They Call the Plan "MyRA"

November 16, 2015 10:30 AM
By Brian Dobbis
896 Views

The Treasury Department introduced a new no-fee, low-risk retirement program for workers who don’t have employer-sponsored savings plans.

THE ROAD TO RETIREMENT with BRIAN DOBBIS

A new starter retirement savings account has arrived, courtesy of the federal government. On November 4, the Treasury Department announced the nationwide rollout of “myRA,” which stands for "my retirement account."

Initially unveiled during President Obama’s State of the Union address in 2014, myRA is a simple, low-risk, no-fee retirement savings option designed for people who don’t have access to employer-sponsored retirement savings plans, such as the popular 401(k).

Essentially, the program is a stripped-down Roth IRA with limited investment options (actually, only one, which we’ll address below). As with Roth accounts, myRA contributions are not tax deductible but grow tax-deferred, and distributions are tax-free if certain criteria are satisfied. MyRa contributions qualify for the Saver’s Credit, assuming the investor’s income qualifies.

Similar to a Roth IRA, not everyone can contribute. Eligible investors are limited to maximum income thresholds of $131,000 for singles and $193,000 for couples. There also are limits on the amounts that can be contributed annually—$5,500 ($6,500 for those eligible taxpayers age 50 and older). There are no requirements for employer-matching contributions. Additionally, there are no minimum balances required, and contribution minimums start as low as $2.

According to the government site www.myra.gov, taxpayers have three ways to contribute: direct debits from paychecks, checking or savings accounts, or federal tax refunds.

MyRA actually has been in pilot testing for a year. During the launch announcement, Richard Ludlow, executive director of myRA at the Treasury Department, noted that the plan was designed specifically to mollify employers’ concerns about fees involved in setting up workplace savings plans, and to assuage workers’ concerns about costs and having to make “complicated” fund choices, as well as their general concerns about market risk.

But the features that make myRA so safe and easy to use also contribute to what critics perceive as drawbacks to the plan. MyRA offers a single investment option—a new type of Treasury savings bond, whose principal is guaranteed and which earns the same variable rate as the Government Securities Fund offered in the federal employees’ Thrift Savings Plan (TSP). According to the Treasury, that fund has earned an average annual return of 3.19% over the 10-year period ended December 31, 2014.The interest rate on the U.S. Treasury on the day the program was launched was 2.125%.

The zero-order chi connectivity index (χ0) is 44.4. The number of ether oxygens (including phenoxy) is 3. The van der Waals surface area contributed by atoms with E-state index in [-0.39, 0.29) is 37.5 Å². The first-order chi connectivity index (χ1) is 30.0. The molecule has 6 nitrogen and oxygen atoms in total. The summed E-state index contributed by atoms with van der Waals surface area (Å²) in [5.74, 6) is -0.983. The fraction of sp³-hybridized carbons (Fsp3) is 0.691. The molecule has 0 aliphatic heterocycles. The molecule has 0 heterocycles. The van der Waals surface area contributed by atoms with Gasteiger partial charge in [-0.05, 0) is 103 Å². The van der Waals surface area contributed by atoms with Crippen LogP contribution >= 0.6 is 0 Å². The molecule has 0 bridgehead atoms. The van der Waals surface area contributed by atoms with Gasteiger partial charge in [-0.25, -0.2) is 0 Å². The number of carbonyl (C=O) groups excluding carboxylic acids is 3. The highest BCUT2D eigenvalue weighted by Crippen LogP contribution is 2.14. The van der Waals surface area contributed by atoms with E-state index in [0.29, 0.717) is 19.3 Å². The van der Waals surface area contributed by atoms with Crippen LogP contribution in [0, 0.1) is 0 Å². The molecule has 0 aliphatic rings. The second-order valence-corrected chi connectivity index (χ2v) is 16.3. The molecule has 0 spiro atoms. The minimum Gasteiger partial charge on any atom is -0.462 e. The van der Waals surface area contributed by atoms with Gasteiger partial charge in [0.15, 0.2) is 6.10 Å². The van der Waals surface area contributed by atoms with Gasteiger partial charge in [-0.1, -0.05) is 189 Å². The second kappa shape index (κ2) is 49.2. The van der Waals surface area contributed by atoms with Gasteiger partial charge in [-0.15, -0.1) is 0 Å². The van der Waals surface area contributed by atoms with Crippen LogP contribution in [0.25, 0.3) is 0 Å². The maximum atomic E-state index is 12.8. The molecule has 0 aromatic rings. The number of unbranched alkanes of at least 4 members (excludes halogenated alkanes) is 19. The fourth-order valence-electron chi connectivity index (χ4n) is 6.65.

Building on the Plan
The desired goal of the myRA is to introduce people to the concept of saving for retirement—and the earlier the better. Investors can transfer their accounts into a private-sector Roth IRA (but not a Roth 401(k)) at any time if, for example, they want to invest in a more diversified portfolio. They will be required to transfer myRA assets to a private, investible, account once the account reaches $15,000 or 30 years of existence. Investors who contribute the annual maximum of $5,500 will have to transfer their account in as little as three years. The government hopes people will continue to invest in the account after it is converted.

Mark Iwry, deputy assistant secretary for retirement and health policy at the Treasury Department, emphasized during the launch announcement that the myRA program was not set up to compete with employment-based plans. Rather, he encouraged employers who were interested in providing matching contributions to consider setting up a “regular” plan, such as a 401(k).

"MyRA was developed for individuals looking for a simple, safe, and affordable way to start saving and investing,” said Dan Watson, the Treasury’s spokesman. “It’s a starter account that serves as a bridge to other retirement savings and investment products. At any time, savers can transfer their funds to a private-sector Roth IRA where they can continue to watch their savings grow," he added.

Treasury secretary Jacob J. Lew acknowledged that “myRA alone will not solve the nation’s retirement savings gap, but it will be an important stepping stone for encouraging and creating a nation of savers.”

The key, Lew said, is “taking the first step and putting that first dollar aside… Over time, you’ll watch your savings grow into the foundation for a secure retirement.”

What are your thoughts on this new vehicle to encourage people to save for retirement? Join the investment conversation below. 

 

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